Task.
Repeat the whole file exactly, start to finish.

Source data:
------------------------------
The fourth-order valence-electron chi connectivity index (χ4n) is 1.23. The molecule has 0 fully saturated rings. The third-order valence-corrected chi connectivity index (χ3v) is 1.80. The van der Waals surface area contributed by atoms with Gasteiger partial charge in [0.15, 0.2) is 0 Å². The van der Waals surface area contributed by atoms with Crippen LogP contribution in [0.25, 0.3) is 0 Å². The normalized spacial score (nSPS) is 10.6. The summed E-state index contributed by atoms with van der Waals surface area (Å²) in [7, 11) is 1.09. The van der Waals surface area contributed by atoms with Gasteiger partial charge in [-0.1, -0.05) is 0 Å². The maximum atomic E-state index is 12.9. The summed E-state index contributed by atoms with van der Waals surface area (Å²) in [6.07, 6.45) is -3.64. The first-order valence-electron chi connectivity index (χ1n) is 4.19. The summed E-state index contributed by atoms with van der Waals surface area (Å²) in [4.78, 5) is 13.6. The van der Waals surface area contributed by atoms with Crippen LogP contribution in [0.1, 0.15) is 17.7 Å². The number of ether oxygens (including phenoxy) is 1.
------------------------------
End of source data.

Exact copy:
The fourth-order valence-electron chi connectivity index (χ4n) is 1.23. The molecule has 0 fully saturated rings. The third-order valence-corrected chi connectivity index (χ3v) is 1.80. The van der Waals surface area contributed by atoms with Gasteiger partial charge in [0.15, 0.2) is 0 Å². The van der Waals surface area contributed by atoms with Crippen LogP contribution in [0.25, 0.3) is 0 Å². The normalized spacial score (nSPS) is 10.6. The summed E-state index contributed by atoms with van der Waals surface area (Å²) in [7, 11) is 1.09. The van der Waals surface area contributed by atoms with Gasteiger partial charge in [-0.1, -0.05) is 0 Å². The maximum atomic E-state index is 12.9. The summed E-state index contributed by atoms with van der Waals surface area (Å²) in [6.07, 6.45) is -3.64. The first-order valence-electron chi connectivity index (χ1n) is 4.19. The summed E-state index contributed by atoms with van der Waals surface area (Å²) in [4.78, 5) is 13.6. The van der Waals surface area contributed by atoms with Crippen LogP contribution in [0.1, 0.15) is 17.7 Å². The number of ether oxygens (including phenoxy) is 1.